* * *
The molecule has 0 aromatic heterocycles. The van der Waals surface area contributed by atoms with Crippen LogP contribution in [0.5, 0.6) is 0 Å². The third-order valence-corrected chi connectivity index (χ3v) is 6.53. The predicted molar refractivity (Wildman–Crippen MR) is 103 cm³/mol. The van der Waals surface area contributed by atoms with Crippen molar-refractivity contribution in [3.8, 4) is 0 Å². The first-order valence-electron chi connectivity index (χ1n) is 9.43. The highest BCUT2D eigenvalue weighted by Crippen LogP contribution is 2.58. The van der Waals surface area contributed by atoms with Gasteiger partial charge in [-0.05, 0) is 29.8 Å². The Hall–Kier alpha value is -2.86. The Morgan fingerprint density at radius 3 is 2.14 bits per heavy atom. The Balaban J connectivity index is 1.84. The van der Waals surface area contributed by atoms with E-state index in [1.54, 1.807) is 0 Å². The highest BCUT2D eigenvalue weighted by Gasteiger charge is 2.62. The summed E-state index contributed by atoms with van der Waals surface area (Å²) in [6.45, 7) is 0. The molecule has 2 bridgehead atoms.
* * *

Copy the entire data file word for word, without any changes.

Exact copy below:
The molecule has 0 aromatic heterocycles. The van der Waals surface area contributed by atoms with Crippen LogP contribution in [0.5, 0.6) is 0 Å². The third-order valence-corrected chi connectivity index (χ3v) is 6.53. The predicted molar refractivity (Wildman–Crippen MR) is 103 cm³/mol. The van der Waals surface area contributed by atoms with Crippen molar-refractivity contribution in [3.8, 4) is 0 Å². The first-order valence-electron chi connectivity index (χ1n) is 9.43. The highest BCUT2D eigenvalue weighted by Crippen LogP contribution is 2.58. The van der Waals surface area contributed by atoms with Gasteiger partial charge in [-0.05, 0) is 29.8 Å². The Hall–Kier alpha value is -2.86. The Morgan fingerprint density at radius 3 is 2.14 bits per heavy atom. The Balaban J connectivity index is 1.84. The van der Waals surface area contributed by atoms with E-state index in [1.54, 1.807) is 0 Å². The highest BCUT2D eigenvalue weighted by Gasteiger charge is 2.62. The summed E-state index contributed by atoms with van der Waals surface area (Å²) in [6.45, 7) is 0. The molecule has 2 bridgehead atoms.